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D&SNG Railroad keeps local history alive

STEVE LEWIS/Durango Herald

The Durango & Silverton Narrow Gauge Railroad began its service to Silverton on Saturday morning. The train will leave Durango daily at 8:45 a.m., according to the D&SNGR website. A second train will be added May 14 and a third on June 3.

By Robert Galin Herald staff writer

Durango wouldn’t be Durango if the Denver & Rio Grande Railway hadn’t built its line from Durango to Silverton in 1880. That history, and the scenic beauty of the Animas River Valley, are the two main draws that brought passengers Saturday to the Durango & Silverton Narrow Gauge Railroad’s first full Silverton run of the season.

“It’s almost an emotional experience for those who work at the railroad,” said Al Harper, a D&SNG principal owner. “It’s almost like a rebirth.”

While waiting to board Saturday morning, passenger Morris Hanley of Colorado Springs said he brought his 9-year-old grandson, Seth Iovinella, to enjoy the train as he did 12 or 13 years ago.

It’s common for people to become enamoured with the train and return time and again with relatives or friends, several employees and passengers said.

Jim Berdine of Albuquerque was taking the train for the third time. On this trip he brought his sister from Miami who was celebrating her birthday Saturday. Also along was Berdine’s other sister from Indiana, he said.

Berdine and his family also went to the Narrow Gauge Days kickoff event Friday.

“I’m a train nut,” he said.

This year, Berdine also is going to Sacramento to pick up Amtrak’s California Zephyr through the Rockies to Chicago, then back by train to Albuquerque.

The employees also are devoted to the train, with many returning year after year, or even becoming full-timers. In fact, Harper referred to the train staff as a family.

Conductor John Walden may be typical. He started as a part-time summer employee while in school and now is a full-time regular employee. He said he’s had a fascination with steam engines since he was a kid.

This history is important to the train’s popularity. The Denver & Rio Grande line to Silverton was “the highest in technology at one time,” Harper said. It took what had been a 2½-day trip between Durango and Silverton and made it about three hours, he said.

As an owner of a historic train that draws a huge fan base from around the world, Harper rhetorically asked, “How blessed am I, and how lucky am I?”

More than historical interest is at work. The D&SNG has a strong impact on the economy of Durango, and perhaps even more so on Silverton’s economy.

“It really means the town comes back to life,” said Linda Davis, owner of Weathertop Wovens on Green Street in Silverton.

Even though Davis stays open during the winter and has regular customers, “It’s nice when the train comes; it’s nice to see that activity,” she said Saturday a couple of hours before the D&SNG arrived in Silverton.

Similarly, Linda Robie of The Train Store said the D&SNG brings “people (who) are going to come and experience Silverton and Durango” and, more widely, Colorado.

Robie focuses on train art and other train-related items in her store just a block from Weathertop. The art is from H.L. Scott III, who died in December 2012. Some of it is numbered and signed by Scott, she said.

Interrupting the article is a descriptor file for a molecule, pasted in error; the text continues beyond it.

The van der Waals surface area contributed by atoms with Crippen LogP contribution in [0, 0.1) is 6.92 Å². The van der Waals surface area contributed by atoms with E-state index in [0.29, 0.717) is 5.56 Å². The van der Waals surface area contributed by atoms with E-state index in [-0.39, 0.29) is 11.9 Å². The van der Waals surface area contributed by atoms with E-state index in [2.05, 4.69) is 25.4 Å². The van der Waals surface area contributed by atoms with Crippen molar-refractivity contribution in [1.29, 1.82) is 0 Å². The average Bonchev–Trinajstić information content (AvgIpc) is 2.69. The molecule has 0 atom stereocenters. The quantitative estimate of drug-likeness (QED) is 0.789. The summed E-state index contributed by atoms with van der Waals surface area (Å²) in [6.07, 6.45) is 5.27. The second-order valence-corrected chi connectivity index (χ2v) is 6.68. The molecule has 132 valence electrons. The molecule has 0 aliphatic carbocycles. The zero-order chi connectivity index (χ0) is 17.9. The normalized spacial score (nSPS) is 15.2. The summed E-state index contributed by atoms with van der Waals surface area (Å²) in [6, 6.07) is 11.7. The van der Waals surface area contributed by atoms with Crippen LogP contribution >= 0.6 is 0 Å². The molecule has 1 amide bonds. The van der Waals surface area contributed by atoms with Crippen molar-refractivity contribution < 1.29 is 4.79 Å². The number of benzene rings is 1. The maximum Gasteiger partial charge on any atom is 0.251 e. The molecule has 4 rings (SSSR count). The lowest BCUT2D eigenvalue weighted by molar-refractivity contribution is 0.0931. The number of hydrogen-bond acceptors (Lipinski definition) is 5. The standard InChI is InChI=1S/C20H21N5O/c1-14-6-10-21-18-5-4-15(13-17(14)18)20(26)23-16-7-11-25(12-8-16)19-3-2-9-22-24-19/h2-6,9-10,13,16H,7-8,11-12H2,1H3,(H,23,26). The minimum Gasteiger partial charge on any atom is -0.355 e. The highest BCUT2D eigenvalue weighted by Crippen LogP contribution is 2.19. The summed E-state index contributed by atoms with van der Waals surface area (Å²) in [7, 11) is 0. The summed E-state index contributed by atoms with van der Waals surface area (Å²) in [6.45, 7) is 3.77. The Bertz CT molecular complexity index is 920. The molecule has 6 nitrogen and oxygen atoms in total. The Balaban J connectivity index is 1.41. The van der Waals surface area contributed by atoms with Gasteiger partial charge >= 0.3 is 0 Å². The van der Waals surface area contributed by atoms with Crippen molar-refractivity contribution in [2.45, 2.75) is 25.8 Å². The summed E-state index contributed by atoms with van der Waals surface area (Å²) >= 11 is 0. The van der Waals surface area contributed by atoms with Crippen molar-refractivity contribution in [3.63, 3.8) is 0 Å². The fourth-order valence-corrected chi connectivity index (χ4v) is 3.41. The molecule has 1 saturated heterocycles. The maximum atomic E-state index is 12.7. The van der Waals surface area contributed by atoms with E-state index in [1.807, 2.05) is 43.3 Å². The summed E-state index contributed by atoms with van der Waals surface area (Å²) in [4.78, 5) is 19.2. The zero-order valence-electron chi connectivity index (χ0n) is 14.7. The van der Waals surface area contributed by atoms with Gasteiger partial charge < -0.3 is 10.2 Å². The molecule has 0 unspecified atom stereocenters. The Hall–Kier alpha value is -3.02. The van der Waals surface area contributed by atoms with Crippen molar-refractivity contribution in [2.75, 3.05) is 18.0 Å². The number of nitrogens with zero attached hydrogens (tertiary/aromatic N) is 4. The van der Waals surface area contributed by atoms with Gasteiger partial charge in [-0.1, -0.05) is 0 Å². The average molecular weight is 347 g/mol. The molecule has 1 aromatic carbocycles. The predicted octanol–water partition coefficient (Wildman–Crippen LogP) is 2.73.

When the train finally arrived in Silverton on Saturday, about 45 minutes late because crews stopped to put out a number of spot fires along the way, passengers were greeted by people in period dress and Silverton’s own brass band.

Silverton Mayor Chris Tookey, who also works at the Silverton Freight Yard Museum at the Silverton Depot, reiterated that the train is important for the town’s economic viability.

Tookey’s husband, Willy, plays the alto horn in the brass band, which has become an institution. But her focus was on the economy and even the museum.

She said the Silverton Depot was built in 1882 and was only meant as a temporary building. The museum has a number of historical displays and even offered pastries and hot drinks Saturday in celebration of the train’s impending arrival.

On a break between “performances,” Willy Tookey reiterated his wife’s comment, saying the D&SNG “is a larger component of our summer economy.”

The band is emblematic of Silverton’s cohesiveness as a community and its desire to draw visitors. It plays every Sunday during the summer – on a street corner, Tookey said, and has been around for more than 35 years.

The band’s founder, Dale “Timberline” Meyers, said he started the band “to give me something to do ... to be a part of the community.”

The first practice sessions were in the town’s gravel pit, but the sound carried and the band has become a Silverton institution.

Band member Gary Miller said the band is “historically correct” because old mining towns often had bands. Now, however, “it’s something not many other communities have,” Miller said.

Once the brass band came into existence, so did other town events such as the Fourth of July parade and merchants wearing period costumes as the band members did, Miller said.

Playing for the passengers on the first Silverton run of the season also is the kickoff to the band’s season.

But the ultimate failure or success of the train will be viewed by the passengers.

Even with the delays caused by the fires, passengers emerging from the train in Silverton lauded the beauty of the scenery and the train staff.

“The waterfalls were just spectacular,” said Kay Dunnegan of Eureka, Calif.

Dunnegan has been a frequent passenger on historic trains in California, Nevada and Chama, N.M., among others, and rode the D&SNG 25 years ago, she said. This time, she said, “It was awesome.”


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